Barry Greenstein is one of the quietest figures you will ever see at a World Poker Tour final table. He is also one of its most feared competitors. An accomplished cash game player, Barry won the Championship Event at the 2004 Jack Binion World Poker Open and has also captured a World Series of Poker bracelet in one of its toughest disciplines, Lowball. He is also noted for his huge heart; all of his tournament winnings are donated to select charities to assist those less fortunate around the world, earning him the nickname as the “Robin Hood of Poker”. I was able to speak with the tremendously private Barry and get his views on the game today and his part in it.
PN: You have a very low-key persona at the tables. How does this work to your advantage against other players?
BG: I don’t try to show other people up. I focus on trying to win the most money.
PN: Table selection is important for cash players. What do you look for when you are choosing a cash game? Are there particular players you are looking to go against or does the action primarily drive your choice?
BG: I look for bad players with a lot of money to lose. I am not afraid of anybody at the poker table, but some games are not worth my time.
PN: Do you focus in on one particular game or would you say you are an all-around player?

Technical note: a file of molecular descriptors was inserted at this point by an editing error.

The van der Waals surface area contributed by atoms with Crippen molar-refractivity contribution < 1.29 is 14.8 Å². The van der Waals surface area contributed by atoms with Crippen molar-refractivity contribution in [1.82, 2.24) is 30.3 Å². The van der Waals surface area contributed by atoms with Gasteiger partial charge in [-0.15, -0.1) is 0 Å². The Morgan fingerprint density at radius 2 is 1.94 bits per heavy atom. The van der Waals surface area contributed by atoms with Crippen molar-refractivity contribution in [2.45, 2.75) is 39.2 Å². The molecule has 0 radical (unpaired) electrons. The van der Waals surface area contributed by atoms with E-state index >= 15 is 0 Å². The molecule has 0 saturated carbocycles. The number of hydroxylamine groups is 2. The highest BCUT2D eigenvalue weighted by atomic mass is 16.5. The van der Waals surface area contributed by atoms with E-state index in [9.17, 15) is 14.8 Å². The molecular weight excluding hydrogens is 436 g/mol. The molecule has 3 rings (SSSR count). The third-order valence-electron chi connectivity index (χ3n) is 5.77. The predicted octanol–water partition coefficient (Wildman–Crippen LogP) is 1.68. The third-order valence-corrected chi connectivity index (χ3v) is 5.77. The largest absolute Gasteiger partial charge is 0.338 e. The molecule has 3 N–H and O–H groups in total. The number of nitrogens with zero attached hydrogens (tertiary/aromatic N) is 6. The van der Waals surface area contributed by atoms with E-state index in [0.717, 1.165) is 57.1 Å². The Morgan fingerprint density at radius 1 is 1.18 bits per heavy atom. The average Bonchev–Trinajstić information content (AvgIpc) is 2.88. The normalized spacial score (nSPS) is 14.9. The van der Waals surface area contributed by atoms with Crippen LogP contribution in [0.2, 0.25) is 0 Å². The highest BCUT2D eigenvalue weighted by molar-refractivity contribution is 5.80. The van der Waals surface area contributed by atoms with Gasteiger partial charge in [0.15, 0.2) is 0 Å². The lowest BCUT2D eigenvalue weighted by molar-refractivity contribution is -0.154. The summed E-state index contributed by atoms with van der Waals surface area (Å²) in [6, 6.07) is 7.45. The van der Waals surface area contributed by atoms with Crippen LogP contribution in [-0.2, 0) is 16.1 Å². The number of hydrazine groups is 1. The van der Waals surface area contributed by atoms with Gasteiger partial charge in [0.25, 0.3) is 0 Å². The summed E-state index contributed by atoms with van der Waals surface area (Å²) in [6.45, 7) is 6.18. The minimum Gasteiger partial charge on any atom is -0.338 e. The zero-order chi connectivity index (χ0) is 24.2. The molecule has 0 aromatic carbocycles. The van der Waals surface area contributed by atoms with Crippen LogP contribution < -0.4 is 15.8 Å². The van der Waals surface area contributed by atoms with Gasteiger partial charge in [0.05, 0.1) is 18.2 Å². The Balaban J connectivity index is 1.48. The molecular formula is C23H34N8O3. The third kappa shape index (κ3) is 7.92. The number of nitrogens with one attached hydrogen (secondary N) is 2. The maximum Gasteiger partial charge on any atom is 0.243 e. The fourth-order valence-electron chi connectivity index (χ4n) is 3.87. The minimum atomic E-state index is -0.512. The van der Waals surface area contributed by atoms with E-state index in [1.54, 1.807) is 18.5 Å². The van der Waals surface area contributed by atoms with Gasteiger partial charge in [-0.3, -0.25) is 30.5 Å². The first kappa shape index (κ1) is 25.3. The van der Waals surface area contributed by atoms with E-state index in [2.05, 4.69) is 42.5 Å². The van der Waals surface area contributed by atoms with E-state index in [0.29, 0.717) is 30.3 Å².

BG: I play whatever game is being played. We usually play eight different games, eight hands each in the big game.
PN: What got you into playing poker? Is it something from your childhood?
BG: I have always been good at games. I played various card games at home when I was a child. I played poker for money from the time I was twelve.
PN: You have played some excellent poker on the World Poker Tour. What are the main differences between tournament poker and cash games in general?
BG: I go into this in detail in my book that is due out in June 2005. There are many management decisions in a session and as an overall scheme that a tournament player doesn’t need to worry about. visitez le site
PN: Do you have a desire to capture more World Series of Poker bracelets? Or is it something that will come with time?
BG: I won a World Series of Poker bracelet in Deuce-to-Seven in 2004. Before 2003, I only played in the final event and at most two others. The last two years I played in more events and consequently had several top finishes.
The WSOP Main Event is another thing entirely. Of course, I would like to win it, but that is less likely each year as the number of entrants skyrocket.
PN: You quietly were in the chase for the 2004 CardPlayer Magazine Player of the Year championship. Did you strive for that or was it just a fortunate extra to a great year?
BG: I didn’t work hard at it, but I wanted to have a shot going into the last event. Unfortunately, I didn’t give myself a chance to win it in the fashion Daniel Negreanu did. I tip my hat to him.
PN: You were the best Lowball player, according to CardPlayer. That is a game that is hard to find anymore, isn’t it?
BG: I played a lot of Lowball in California in the ’80s. It was the main game until Hold’em was legalized. I came in fifth at the World Series in limit lowball and fourth in Deuce-to-Seven no-limit in the ’90s. The WSOP limit lowball was moved to the Commerce Casino for a few years and I won the event (and the gold bracelet) the first year. By the way, I didn’t play in many tournaments before 2003 because I predominantly played side games. People didn’t consider me to be a good tournament player even though I finished at the final table in more than 30% of the events that I had played in, not counting the final event of the WSOP.